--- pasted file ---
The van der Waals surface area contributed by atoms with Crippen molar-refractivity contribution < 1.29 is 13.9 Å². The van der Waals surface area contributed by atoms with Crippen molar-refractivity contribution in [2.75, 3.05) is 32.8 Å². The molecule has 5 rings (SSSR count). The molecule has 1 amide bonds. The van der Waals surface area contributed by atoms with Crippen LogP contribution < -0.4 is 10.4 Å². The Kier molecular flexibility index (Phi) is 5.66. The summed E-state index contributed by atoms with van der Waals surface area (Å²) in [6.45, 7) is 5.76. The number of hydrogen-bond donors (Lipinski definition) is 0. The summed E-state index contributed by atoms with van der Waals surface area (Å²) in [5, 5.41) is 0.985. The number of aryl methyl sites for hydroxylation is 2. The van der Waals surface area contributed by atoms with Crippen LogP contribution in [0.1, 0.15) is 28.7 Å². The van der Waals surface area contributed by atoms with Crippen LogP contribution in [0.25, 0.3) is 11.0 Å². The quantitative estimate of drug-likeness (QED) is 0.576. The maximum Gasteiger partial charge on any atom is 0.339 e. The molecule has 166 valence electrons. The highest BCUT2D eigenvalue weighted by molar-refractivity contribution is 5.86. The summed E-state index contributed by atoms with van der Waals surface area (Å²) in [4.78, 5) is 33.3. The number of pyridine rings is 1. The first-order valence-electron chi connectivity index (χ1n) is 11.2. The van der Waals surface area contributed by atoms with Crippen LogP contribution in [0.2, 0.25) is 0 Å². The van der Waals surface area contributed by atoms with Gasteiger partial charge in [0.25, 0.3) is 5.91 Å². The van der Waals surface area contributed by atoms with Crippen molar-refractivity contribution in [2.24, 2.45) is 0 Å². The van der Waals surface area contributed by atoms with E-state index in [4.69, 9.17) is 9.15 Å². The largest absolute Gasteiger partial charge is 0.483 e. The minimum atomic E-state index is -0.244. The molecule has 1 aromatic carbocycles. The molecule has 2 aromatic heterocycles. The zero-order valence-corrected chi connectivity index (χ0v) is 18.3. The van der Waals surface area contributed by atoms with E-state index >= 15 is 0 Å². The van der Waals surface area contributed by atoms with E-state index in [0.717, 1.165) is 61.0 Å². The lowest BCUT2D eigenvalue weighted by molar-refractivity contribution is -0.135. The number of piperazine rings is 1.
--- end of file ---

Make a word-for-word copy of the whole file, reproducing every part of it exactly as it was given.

The van der Waals surface area contributed by atoms with Crippen molar-refractivity contribution < 1.29 is 13.9 Å². The van der Waals surface area contributed by atoms with Crippen molar-refractivity contribution in [2.75, 3.05) is 32.8 Å². The molecule has 5 rings (SSSR count). The molecule has 1 amide bonds. The van der Waals surface area contributed by atoms with Crippen LogP contribution < -0.4 is 10.4 Å². The Kier molecular flexibility index (Phi) is 5.66. The summed E-state index contributed by atoms with van der Waals surface area (Å²) in [6.45, 7) is 5.76. The number of hydrogen-bond donors (Lipinski definition) is 0. The summed E-state index contributed by atoms with van der Waals surface area (Å²) in [5, 5.41) is 0.985. The number of aryl methyl sites for hydroxylation is 2. The van der Waals surface area contributed by atoms with Crippen LogP contribution in [0.1, 0.15) is 28.7 Å². The van der Waals surface area contributed by atoms with Crippen LogP contribution in [0.25, 0.3) is 11.0 Å². The quantitative estimate of drug-likeness (QED) is 0.576. The maximum Gasteiger partial charge on any atom is 0.339 e. The molecule has 166 valence electrons. The highest BCUT2D eigenvalue weighted by molar-refractivity contribution is 5.86. The summed E-state index contributed by atoms with van der Waals surface area (Å²) in [4.78, 5) is 33.3. The number of pyridine rings is 1. The first-order valence-electron chi connectivity index (χ1n) is 11.2. The van der Waals surface area contributed by atoms with Crippen LogP contribution in [0.2, 0.25) is 0 Å². The van der Waals surface area contributed by atoms with Gasteiger partial charge in [0.25, 0.3) is 5.91 Å². The van der Waals surface area contributed by atoms with Crippen molar-refractivity contribution in [2.24, 2.45) is 0 Å². The van der Waals surface area contributed by atoms with E-state index in [4.69, 9.17) is 9.15 Å². The largest absolute Gasteiger partial charge is 0.483 e. The minimum atomic E-state index is -0.244. The molecule has 1 aromatic carbocycles. The molecule has 2 aromatic heterocycles. The zero-order valence-corrected chi connectivity index (χ0v) is 18.3. The van der Waals surface area contributed by atoms with E-state index >= 15 is 0 Å². The van der Waals surface area contributed by atoms with E-state index in [0.717, 1.165) is 61.0 Å². The lowest BCUT2D eigenvalue weighted by molar-refractivity contribution is -0.135. The number of piperazine rings is 1.